The Democratic presidential candidate gives a voice to the anger of young Americans. Their disappointment in his broken promises will be great.

The America in which Bernie Sanders lives is an inhospitable place. Millionaires and billionaires have created a corrupt government, in which they can buy elections and candidates. The economic system has been manipulated, and enthroned at its peak are towering bankers and coupon cutters from Wall Street, whose business model is fraudulent. Fortunately, there is a way out of this dystopia; namely Sanders’ “political revolution.” This includes a program of public works for 13 million people, free study at all public universities, a doubling of the minimum wage to $15 per hour, and national health insurance for everyone based on the European model.

This especially attracts young people. In the Democratic primary – which Sanders is losing – he scored overwhelming numbers in the group of 18- to 29-year-olds. “The next generation of voters clearly favors him,” sums up The New Yorker. "It is a demographic certainty that Sanders’ revolution would not be extinguished by Hillary Clinton’s expected campaign to become the Democratic presidential candidate," declared Bloomberg News.

Is this really the case? Is Sanders’ political program, supported by legions of enthusiastic young followers, expected to revolutionize America? This thesis, which warms the soul of so many veterans of ’68 in Europe, suffers from logical flaws. The first is overemphasizing Sanders’ popularity among the youth, considering that no age group is as unreliable in making use of their right to vote as 18- to 29-year-olds. This can clearly be seen in the surveys from the U.S. Census Bureau. In the presidential election of 1996, the youngest [voters] accounted for 22 percent of the electorate, but only 14.9 percent of actual voters. Those over 65, despite being only 17.2 percent of the eligible electorate, were 20.3 percent of the voters. For two decades, the proportion of voters over 45 years old in presidential elections has increased continuously from 53.5 percent to 61.4 percent in 2012. The young [voters] are always far from above average – even in 2008, when Barack Obama had the electrified appeal of a pop star, they came in behind the older voters, with 17.1 percent against 19.5 percent. This trend will break the 74-year-old Sanders: He is not Obama.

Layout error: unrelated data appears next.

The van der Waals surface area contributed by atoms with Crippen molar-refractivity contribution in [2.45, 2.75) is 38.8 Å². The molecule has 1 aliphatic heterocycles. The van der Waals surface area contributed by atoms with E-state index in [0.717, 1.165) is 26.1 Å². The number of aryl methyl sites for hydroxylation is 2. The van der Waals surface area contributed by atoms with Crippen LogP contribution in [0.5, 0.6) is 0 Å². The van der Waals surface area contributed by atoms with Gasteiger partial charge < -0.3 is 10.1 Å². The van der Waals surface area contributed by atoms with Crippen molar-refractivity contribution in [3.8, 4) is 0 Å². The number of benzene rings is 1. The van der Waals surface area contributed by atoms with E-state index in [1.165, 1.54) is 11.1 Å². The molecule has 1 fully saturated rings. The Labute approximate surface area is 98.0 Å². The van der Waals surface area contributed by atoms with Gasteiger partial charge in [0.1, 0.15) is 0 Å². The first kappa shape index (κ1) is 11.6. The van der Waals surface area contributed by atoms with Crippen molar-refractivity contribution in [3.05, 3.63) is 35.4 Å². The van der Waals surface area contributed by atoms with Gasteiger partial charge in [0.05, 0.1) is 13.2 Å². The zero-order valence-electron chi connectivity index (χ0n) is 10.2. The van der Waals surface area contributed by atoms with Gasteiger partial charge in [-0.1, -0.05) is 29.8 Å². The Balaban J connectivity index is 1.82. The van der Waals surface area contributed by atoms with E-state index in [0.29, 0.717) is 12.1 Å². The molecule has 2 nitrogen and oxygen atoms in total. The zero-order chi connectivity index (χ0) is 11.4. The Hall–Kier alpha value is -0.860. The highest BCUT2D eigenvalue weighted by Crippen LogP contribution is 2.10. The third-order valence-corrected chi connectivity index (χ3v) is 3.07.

Still lower is the turnout of youth in the midterm elections for Congress. This is the second reason to doubt the chances of Sanders’ revolution. From free study to [increased] minimum wage to universal health care, this revolution will take majorities in both chambers of Congress. But above all, the House of Representatives will remain in the hands of the Republicans in the foreseeable future, whose majority of older followers consistently turn out for every election. A reminder: Even in 2009 and 2010, when the Democrats controlled Congress, no majority for a European-like health insurance could be found.

The third reason that Sanders will disappoint his young fans is the general mood in the country. Certainly, many Americans are disgruntled because they are unlikely to see a real rise in income for some time. But a new survey from the Pew Research Center shows that the mood has improved significantly during Obama’s second term. Since December 2011, the number of Americans who have good, or even excellent, personal finances increased by 5 percent. The number of people who say their income keeps up with the cost of living has increased by eight, nine, and seven percent in the upper, middle and lower classes of society.

Revolutionary circumstances look differently. Bernie Sanders is hopefully aware of the responsibility of managing the expectations of his young followers. It would be a shame if they were to become cynics due to his broken promises.